following the progress of a team of five experts as they attempt to come up five experts as they attempt to come up with novel and bespoke solutions to sexual harassment on public transport. it may look like an ordinary boss, but in 24 hours it will be transformed. it is a big pa rt will be transformed. it is a big part of some of the solutions experts have been coming up with. they have had brainstorming sessions, focus groups and gone through countless cups of coffey, as they try to commence the world that sexual harassment on public transport is too big to ignore but not too big to tackle. let's meet a couple of the women on our 100 women list this year. hannah, you drove a train on the london underground for 13 years. sexual harassment on public transport is a big problem,
but it is underreported, why is that? i think it is down to society today. we are either too busy, we are embarrassed. you are ashamed. there is a lot of shame in the ladies this has happened to, pitches wrong because they didn't do the bad acts. some people don't know it has happened to them and some people just think, let me get out of here because the effect, i am shaking, sweating and really upset, so let me get out of here. hopefully in the future, these people will come back and report it. as we know, it is severely underreported at the moment. as we have seen with other insta nces moment. as we have seen with other instances of harassment, there is a lot of silence around this issue and thatis lot of silence around this issue and that is something our experts have been thinking about. next we talked tojohn been thinking about. next we talked to john jordan, what are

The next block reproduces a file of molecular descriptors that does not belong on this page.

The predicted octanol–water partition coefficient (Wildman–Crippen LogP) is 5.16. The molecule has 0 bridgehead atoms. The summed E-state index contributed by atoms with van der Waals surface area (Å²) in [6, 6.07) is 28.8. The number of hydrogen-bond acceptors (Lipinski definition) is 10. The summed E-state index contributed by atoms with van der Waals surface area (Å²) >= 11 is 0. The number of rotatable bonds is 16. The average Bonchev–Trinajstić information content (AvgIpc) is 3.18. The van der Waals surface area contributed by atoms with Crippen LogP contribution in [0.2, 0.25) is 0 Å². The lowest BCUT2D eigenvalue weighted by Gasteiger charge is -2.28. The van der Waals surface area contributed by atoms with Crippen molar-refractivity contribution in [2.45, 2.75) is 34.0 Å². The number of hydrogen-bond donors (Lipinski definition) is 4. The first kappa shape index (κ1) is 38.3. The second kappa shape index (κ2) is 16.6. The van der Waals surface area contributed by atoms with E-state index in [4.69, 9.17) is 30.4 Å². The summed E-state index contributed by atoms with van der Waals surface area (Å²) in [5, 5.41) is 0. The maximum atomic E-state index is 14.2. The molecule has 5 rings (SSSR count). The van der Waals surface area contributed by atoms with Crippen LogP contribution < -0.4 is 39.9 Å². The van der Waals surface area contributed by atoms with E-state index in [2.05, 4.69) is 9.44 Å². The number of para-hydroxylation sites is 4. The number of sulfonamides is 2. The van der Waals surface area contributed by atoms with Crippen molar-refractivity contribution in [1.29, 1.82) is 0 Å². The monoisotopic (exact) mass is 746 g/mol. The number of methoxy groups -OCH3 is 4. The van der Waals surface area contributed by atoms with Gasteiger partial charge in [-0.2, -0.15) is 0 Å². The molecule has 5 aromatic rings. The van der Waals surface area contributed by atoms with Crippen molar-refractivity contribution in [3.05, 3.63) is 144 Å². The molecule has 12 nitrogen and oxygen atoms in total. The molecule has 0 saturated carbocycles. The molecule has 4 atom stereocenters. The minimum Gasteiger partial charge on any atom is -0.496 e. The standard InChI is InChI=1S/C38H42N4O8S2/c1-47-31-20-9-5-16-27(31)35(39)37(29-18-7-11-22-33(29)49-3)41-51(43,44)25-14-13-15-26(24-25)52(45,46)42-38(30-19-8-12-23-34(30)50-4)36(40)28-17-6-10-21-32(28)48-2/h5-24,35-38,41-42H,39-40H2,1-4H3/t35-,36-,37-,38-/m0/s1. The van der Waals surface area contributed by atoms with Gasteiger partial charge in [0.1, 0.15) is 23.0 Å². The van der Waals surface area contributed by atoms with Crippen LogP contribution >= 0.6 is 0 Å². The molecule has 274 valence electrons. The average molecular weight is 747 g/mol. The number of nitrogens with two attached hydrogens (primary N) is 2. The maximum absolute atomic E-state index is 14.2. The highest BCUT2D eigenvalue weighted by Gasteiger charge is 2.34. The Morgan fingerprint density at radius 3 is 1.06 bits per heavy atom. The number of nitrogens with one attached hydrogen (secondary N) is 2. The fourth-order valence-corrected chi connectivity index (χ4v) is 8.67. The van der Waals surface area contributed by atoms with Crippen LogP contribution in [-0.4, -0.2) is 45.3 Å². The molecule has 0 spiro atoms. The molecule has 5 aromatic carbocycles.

been thinking about. next we talked tojothordan, what are you thinking about? when we were looking for solutions it is a big problem. the way that we have chosen to tackle it is looking at how we can educate people more about what they need to do, either as a bystander, so to safely intervene, or what they need to do if something has happened to them. but to mobilise the people on public transport to do something, because there is not only silence and underreporting from people it has happened to but a lot of silence that goes on around these incidents on public transport. we are going to transform this boss. upstairs will be an experienced... we're going to brussels where theresa may has just arrived. we will also be looking at the concrete progress that has been made in ourexit concrete progress that has been made in our exit negotiations and looking at setting out ambitious plans for the weeks ahead. i want to see an